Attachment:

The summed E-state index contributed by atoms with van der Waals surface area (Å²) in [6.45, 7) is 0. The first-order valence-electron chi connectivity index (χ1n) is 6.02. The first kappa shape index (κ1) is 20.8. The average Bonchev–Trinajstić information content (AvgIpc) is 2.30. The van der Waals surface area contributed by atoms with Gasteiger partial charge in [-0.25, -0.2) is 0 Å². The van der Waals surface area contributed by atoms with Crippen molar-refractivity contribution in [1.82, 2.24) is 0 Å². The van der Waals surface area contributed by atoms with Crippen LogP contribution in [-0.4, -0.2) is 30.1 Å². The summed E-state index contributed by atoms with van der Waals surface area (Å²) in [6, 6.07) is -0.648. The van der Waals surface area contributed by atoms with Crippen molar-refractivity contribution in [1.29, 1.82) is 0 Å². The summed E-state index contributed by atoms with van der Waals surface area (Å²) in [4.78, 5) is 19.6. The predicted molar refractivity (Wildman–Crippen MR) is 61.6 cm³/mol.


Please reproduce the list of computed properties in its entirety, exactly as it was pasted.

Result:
The summed E-state index contributed by atoms with van der Waals surface area (Å²) in [6.45, 7) is 0. The first-order valence-electron chi connectivity index (χ1n) is 6.02. The first kappa shape index (κ1) is 20.8. The average Bonchev–Trinajstić information content (AvgIpc) is 2.30. The van der Waals surface area contributed by atoms with Gasteiger partial charge in [-0.25, -0.2) is 0 Å². The van der Waals surface area contributed by atoms with Crippen molar-refractivity contribution in [1.82, 2.24) is 0 Å². The van der Waals surface area contributed by atoms with Crippen LogP contribution in [-0.4, -0.2) is 30.1 Å². The summed E-state index contributed by atoms with van der Waals surface area (Å²) in [6, 6.07) is -0.648. The van der Waals surface area contributed by atoms with Crippen molar-refractivity contribution in [1.29, 1.82) is 0 Å². The summed E-state index contributed by atoms with van der Waals surface area (Å²) in [4.78, 5) is 19.6. The predicted molar refractivity (Wildman–Crippen MR) is 61.6 cm³/mol.